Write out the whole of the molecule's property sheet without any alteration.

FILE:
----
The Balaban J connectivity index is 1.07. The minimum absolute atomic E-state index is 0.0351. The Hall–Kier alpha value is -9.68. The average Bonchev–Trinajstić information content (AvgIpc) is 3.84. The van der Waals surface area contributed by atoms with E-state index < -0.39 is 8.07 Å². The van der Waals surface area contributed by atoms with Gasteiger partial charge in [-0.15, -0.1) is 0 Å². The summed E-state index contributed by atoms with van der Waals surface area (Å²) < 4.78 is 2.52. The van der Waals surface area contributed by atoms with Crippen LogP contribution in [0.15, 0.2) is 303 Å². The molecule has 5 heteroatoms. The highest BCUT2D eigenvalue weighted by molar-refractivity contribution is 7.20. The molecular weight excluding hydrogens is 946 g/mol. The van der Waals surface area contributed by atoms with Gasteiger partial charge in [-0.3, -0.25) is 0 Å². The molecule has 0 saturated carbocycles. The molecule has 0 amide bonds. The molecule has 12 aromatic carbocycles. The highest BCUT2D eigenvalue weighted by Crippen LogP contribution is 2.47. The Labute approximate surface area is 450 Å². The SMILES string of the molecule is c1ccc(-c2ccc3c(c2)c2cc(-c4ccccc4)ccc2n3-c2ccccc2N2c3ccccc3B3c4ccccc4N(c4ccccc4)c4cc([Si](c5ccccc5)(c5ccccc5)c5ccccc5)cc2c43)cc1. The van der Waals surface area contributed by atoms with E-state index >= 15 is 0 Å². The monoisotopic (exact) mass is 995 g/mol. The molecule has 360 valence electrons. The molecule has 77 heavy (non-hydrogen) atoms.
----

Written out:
The Balaban J connectivity index is 1.07. The minimum absolute atomic E-state index is 0.0351. The Hall–Kier alpha value is -9.68. The average Bonchev–Trinajstić information content (AvgIpc) is 3.84. The van der Waals surface area contributed by atoms with E-state index < -0.39 is 8.07 Å². The van der Waals surface area contributed by atoms with Gasteiger partial charge in [-0.15, -0.1) is 0 Å². The summed E-state index contributed by atoms with van der Waals surface area (Å²) < 4.78 is 2.52. The van der Waals surface area contributed by atoms with Crippen LogP contribution in [0.15, 0.2) is 303 Å². The molecule has 5 heteroatoms. The highest BCUT2D eigenvalue weighted by molar-refractivity contribution is 7.20. The molecular weight excluding hydrogens is 946 g/mol. The van der Waals surface area contributed by atoms with Gasteiger partial charge in [-0.3, -0.25) is 0 Å². The molecule has 0 saturated carbocycles. The molecule has 0 amide bonds. The molecule has 12 aromatic carbocycles. The highest BCUT2D eigenvalue weighted by Crippen LogP contribution is 2.47. The Labute approximate surface area is 450 Å². The SMILES string of the molecule is c1ccc(-c2ccc3c(c2)c2cc(-c4ccccc4)ccc2n3-c2ccccc2N2c3ccccc3B3c4ccccc4N(c4ccccc4)c4cc([Si](c5ccccc5)(c5ccccc5)c5ccccc5)cc2c43)cc1. The van der Waals surface area contributed by atoms with E-state index >= 15 is 0 Å². The monoisotopic (exact) mass is 995 g/mol. The molecule has 360 valence electrons. The molecule has 77 heavy (non-hydrogen) atoms.